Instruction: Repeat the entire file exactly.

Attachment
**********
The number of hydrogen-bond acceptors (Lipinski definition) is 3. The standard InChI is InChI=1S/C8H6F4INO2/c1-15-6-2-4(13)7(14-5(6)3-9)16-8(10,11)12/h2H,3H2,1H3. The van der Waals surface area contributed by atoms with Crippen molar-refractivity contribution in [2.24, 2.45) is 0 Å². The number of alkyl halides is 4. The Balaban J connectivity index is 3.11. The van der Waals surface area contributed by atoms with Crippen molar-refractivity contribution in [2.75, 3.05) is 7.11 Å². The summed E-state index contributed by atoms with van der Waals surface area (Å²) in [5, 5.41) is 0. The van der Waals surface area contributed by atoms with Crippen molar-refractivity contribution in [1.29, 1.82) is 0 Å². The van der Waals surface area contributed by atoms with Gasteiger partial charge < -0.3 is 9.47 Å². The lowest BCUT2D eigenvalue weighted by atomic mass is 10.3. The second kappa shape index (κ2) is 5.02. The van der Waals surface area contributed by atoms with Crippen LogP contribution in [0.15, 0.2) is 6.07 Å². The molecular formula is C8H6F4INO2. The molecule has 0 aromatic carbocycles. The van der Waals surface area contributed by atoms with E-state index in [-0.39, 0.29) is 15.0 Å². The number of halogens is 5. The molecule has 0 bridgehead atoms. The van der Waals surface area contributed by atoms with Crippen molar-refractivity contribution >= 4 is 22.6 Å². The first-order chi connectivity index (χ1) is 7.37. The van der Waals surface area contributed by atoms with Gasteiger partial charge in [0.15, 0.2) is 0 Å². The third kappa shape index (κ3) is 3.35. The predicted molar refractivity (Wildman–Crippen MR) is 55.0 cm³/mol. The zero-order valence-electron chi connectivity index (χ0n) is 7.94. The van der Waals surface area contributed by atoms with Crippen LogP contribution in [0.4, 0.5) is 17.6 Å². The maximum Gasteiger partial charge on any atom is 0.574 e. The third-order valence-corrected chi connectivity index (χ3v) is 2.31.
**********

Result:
The number of hydrogen-bond acceptors (Lipinski definition) is 3. The standard InChI is InChI=1S/C8H6F4INO2/c1-15-6-2-4(13)7(14-5(6)3-9)16-8(10,11)12/h2H,3H2,1H3. The van der Waals surface area contributed by atoms with Crippen molar-refractivity contribution in [2.24, 2.45) is 0 Å². The number of alkyl halides is 4. The Balaban J connectivity index is 3.11. The van der Waals surface area contributed by atoms with Crippen molar-refractivity contribution in [2.75, 3.05) is 7.11 Å². The summed E-state index contributed by atoms with van der Waals surface area (Å²) in [5, 5.41) is 0. The van der Waals surface area contributed by atoms with Crippen molar-refractivity contribution in [1.29, 1.82) is 0 Å². The van der Waals surface area contributed by atoms with Gasteiger partial charge < -0.3 is 9.47 Å². The lowest BCUT2D eigenvalue weighted by atomic mass is 10.3. The second kappa shape index (κ2) is 5.02. The van der Waals surface area contributed by atoms with Crippen LogP contribution in [0.15, 0.2) is 6.07 Å². The molecular formula is C8H6F4INO2. The molecule has 0 aromatic carbocycles. The van der Waals surface area contributed by atoms with E-state index in [-0.39, 0.29) is 15.0 Å². The number of halogens is 5. The molecule has 0 bridgehead atoms. The van der Waals surface area contributed by atoms with Crippen molar-refractivity contribution >= 4 is 22.6 Å². The first-order chi connectivity index (χ1) is 7.37. The van der Waals surface area contributed by atoms with Gasteiger partial charge in [0.15, 0.2) is 0 Å². The third kappa shape index (κ3) is 3.35. The predicted molar refractivity (Wildman–Crippen MR) is 55.0 cm³/mol. The zero-order valence-electron chi connectivity index (χ0n) is 7.94. The van der Waals surface area contributed by atoms with Crippen LogP contribution in [0.4, 0.5) is 17.6 Å². The maximum Gasteiger partial charge on any atom is 0.574 e. The third-order valence-corrected chi connectivity index (χ3v) is 2.31.